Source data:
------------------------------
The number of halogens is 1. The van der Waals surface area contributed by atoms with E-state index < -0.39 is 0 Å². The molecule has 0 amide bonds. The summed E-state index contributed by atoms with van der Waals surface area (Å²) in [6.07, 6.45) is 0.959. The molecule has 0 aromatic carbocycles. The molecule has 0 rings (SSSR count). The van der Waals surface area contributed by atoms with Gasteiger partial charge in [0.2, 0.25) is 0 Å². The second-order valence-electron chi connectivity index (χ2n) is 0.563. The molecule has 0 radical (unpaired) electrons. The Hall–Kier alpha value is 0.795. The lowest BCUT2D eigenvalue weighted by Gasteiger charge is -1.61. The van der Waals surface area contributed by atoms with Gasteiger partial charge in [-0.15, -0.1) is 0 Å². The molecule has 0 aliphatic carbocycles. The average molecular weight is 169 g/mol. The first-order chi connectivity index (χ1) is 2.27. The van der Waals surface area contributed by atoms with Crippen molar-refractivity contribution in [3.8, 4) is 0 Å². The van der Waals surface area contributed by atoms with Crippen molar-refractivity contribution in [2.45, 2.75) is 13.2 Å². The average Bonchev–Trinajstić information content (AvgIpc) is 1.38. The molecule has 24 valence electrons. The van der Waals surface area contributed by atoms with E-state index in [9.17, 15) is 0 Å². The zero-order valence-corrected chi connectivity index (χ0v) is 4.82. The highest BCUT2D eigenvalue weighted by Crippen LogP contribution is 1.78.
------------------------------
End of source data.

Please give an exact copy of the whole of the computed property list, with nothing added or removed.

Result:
The number of halogens is 1. The van der Waals surface area contributed by atoms with E-state index < -0.39 is 0 Å². The molecule has 0 amide bonds. The summed E-state index contributed by atoms with van der Waals surface area (Å²) in [6.07, 6.45) is 0.959. The molecule has 0 aromatic carbocycles. The molecule has 0 rings (SSSR count). The van der Waals surface area contributed by atoms with Gasteiger partial charge in [0.2, 0.25) is 0 Å². The second-order valence-electron chi connectivity index (χ2n) is 0.563. The molecule has 0 radical (unpaired) electrons. The Hall–Kier alpha value is 0.795. The lowest BCUT2D eigenvalue weighted by Gasteiger charge is -1.61. The van der Waals surface area contributed by atoms with Gasteiger partial charge in [-0.15, -0.1) is 0 Å². The molecule has 0 aliphatic carbocycles. The average molecular weight is 169 g/mol. The first-order chi connectivity index (χ1) is 2.27. The van der Waals surface area contributed by atoms with Crippen molar-refractivity contribution in [3.8, 4) is 0 Å². The van der Waals surface area contributed by atoms with Crippen molar-refractivity contribution in [2.45, 2.75) is 13.2 Å². The average Bonchev–Trinajstić information content (AvgIpc) is 1.38. The molecule has 24 valence electrons. The van der Waals surface area contributed by atoms with E-state index in [9.17, 15) is 0 Å². The zero-order valence-corrected chi connectivity index (χ0v) is 4.82. The highest BCUT2D eigenvalue weighted by Crippen LogP contribution is 1.78.